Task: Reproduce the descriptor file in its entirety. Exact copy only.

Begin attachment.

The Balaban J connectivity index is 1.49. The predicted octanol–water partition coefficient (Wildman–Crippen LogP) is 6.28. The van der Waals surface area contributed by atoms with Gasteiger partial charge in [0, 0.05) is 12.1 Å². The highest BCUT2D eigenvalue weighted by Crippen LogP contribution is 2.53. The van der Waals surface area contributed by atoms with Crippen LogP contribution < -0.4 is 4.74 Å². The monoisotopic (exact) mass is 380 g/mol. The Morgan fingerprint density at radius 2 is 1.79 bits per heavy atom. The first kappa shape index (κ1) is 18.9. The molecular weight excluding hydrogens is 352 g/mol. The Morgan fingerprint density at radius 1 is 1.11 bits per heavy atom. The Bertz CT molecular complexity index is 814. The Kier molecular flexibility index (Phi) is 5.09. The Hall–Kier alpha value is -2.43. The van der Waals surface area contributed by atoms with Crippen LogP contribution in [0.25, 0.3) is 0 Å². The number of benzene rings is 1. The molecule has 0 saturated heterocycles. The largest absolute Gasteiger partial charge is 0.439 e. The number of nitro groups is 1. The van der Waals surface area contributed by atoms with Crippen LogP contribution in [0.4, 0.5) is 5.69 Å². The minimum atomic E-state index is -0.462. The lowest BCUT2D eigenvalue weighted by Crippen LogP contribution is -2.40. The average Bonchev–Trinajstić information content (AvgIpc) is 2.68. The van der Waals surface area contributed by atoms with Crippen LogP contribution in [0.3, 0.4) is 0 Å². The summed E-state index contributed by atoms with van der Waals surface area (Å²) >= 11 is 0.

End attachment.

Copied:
The Balaban J connectivity index is 1.49. The predicted octanol–water partition coefficient (Wildman–Crippen LogP) is 6.28. The van der Waals surface area contributed by atoms with Gasteiger partial charge in [0, 0.05) is 12.1 Å². The highest BCUT2D eigenvalue weighted by Crippen LogP contribution is 2.53. The van der Waals surface area contributed by atoms with Crippen LogP contribution < -0.4 is 4.74 Å². The monoisotopic (exact) mass is 380 g/mol. The Morgan fingerprint density at radius 2 is 1.79 bits per heavy atom. The first kappa shape index (κ1) is 18.9. The molecular weight excluding hydrogens is 352 g/mol. The Morgan fingerprint density at radius 1 is 1.11 bits per heavy atom. The Bertz CT molecular complexity index is 814. The Kier molecular flexibility index (Phi) is 5.09. The Hall–Kier alpha value is -2.43. The van der Waals surface area contributed by atoms with Crippen LogP contribution in [0.25, 0.3) is 0 Å². The number of benzene rings is 1. The molecule has 0 saturated heterocycles. The largest absolute Gasteiger partial charge is 0.439 e. The number of nitro groups is 1. The van der Waals surface area contributed by atoms with Crippen LogP contribution in [0.4, 0.5) is 5.69 Å². The minimum atomic E-state index is -0.462. The lowest BCUT2D eigenvalue weighted by Crippen LogP contribution is -2.40. The average Bonchev–Trinajstić information content (AvgIpc) is 2.68. The van der Waals surface area contributed by atoms with Crippen LogP contribution in [0.3, 0.4) is 0 Å². The summed E-state index contributed by atoms with van der Waals surface area (Å²) >= 11 is 0.